Biodiversity : Features

There are 52 documents in this section.

  • Mediterranean forests are a burning issue

    16 September 2008

    From Lebanon to Lisbon, the Mediterranean summer produces more than just suntans; the dry heat so beloved of holidaymakers also creates the perfect conditions for forest fires.

  • Forest dwellers of Sumatra are losing their home

    11 August 2008

    The Orang Rimba people have inhabited the jungles of Sumatra for centuries. But, as Sumatra's forests disappear under the onslaught of chainsaws and bulldozers, keeping to their traditional, self-sustaining, way of life is becoming impossible. Michael Stuewe and Desmarita Murni report.

  • 'Wildlife State' faces development onslaught

    28 May 2008

    California is America's "wildlife state." It boasts more species than any other, as well as the greatest number of species found nowhere else. This extraordinary biodiversity is already stressed by the state's big human population and further threatened by continuing rapid population growth and development. This special report is by Leon Kolankiewicz.

  • LETTER FROM SEA SHEPHERD Galapagos in deep trouble

    25 October 2007

    It was the last day of July 2007 and the Sea Shepherd ship Farley Mowat was preparing to depart from the Enchanted Isles of the Galapagos, when Captain Paul Watson, Founder and President of the Sea Shepherd Conservation Society and Co-Founder of Greenpeace, wrote this graphic letter.

  • SUCCESS STORY: India honours saviour of Valley of Flowers

    23 July 2007

    Every year some 600,000 pilgrims make their way through the Valley of Flowers in the Indian Himalayas, and until recently, left behind a trail of garbage. Now the Valley and the adjoining Nanda Devi National Park has been cleaned and restored, thanks to the efforts of a diminutive female Forest Reserve Officer, Jyotsna Sitling, recipient of this year's prestigious Indira Gandhi Paryavaran Puraskar, the country's highest environmental honour.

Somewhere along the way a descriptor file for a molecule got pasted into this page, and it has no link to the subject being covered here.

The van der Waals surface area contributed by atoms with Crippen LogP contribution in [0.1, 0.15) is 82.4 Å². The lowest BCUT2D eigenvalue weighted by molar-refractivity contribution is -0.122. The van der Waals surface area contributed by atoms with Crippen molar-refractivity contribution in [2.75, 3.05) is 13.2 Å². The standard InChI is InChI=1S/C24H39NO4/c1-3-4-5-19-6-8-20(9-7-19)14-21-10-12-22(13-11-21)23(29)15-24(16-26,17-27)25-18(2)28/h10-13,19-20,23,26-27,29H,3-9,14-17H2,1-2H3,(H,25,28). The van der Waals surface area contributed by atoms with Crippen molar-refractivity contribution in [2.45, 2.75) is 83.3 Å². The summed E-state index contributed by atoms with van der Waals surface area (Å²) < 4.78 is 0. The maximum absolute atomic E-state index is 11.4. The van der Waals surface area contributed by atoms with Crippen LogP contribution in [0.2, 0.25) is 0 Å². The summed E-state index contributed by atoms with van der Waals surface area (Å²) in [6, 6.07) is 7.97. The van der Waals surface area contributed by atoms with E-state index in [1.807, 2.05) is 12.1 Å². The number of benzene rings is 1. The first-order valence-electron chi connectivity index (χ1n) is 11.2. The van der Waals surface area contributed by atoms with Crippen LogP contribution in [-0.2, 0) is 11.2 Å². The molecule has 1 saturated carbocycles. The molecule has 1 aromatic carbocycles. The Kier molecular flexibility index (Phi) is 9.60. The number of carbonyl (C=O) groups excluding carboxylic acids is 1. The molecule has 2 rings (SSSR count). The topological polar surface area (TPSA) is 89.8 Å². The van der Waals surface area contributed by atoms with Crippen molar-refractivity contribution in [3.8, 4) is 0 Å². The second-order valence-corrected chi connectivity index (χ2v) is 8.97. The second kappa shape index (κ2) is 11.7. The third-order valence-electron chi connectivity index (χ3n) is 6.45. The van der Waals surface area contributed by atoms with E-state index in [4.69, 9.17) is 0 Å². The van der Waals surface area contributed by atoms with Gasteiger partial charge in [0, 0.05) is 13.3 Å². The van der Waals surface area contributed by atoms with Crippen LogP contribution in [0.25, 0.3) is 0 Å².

• BOOK FEATURE: Flying blind to the brink of extinction

    11 December 2006

    'Ultimately it is human population growth and increasing consumption that drives every aspect of environmental degradation' says Dr George McGavin of Oxford's Natural History Museum, in a beautifully illustrated new book Endangered: Wildlife on the Brink of Extinction now in the shops. In the final chapter, reproduced here by arrangement with the publishers, the author asks the question 'What next?

  • Human-elephant conflicts on the rise in India

    4 December 2006

    In India, the elephant is revered as the living embodiment of elephant-headed Hindu god Ganesha. But even here tensions are on the rise between growing populations of humans and elephants in search of food and a more suitable habitat, as Joanna Benn and Jan Vertefeuille report.

  • Year of the Deserts gets under way

    1 February 2006

    In a long overdue recognition of the human tragedy involved in the degradation of the planet's drylands and the destruction of their biodiversity, the United Nations has launched the International Year of Deserts and Desertification 2006. It hopes to raise public awareness of the issue and protect the biological diversity of deserts as well as the traditional knowledge of those communities affected by desertification.

  • Caviar trade suspended - but can the sturgeon survive?

    3 January 2006

    The suspension of the international trade in caviar from wild sturgeon, announced today by the CITES secretariat in Geneva, has been widely welcomed by environmental groups.

  • Birds warn of a planet in peril

    8 December 2005

    Once canaries were used to alert miners to the presence of poisonous gases deep below ground, now birds everywhere are signaling the earth's deteriorating environmental health. Worldwide, some 1,212 of 9,775 bird species - one out of every eight - are threatened withextinction. Destruction and degradation of habitat is the number one danger, threatening 87 per cent of these vulnerable birds.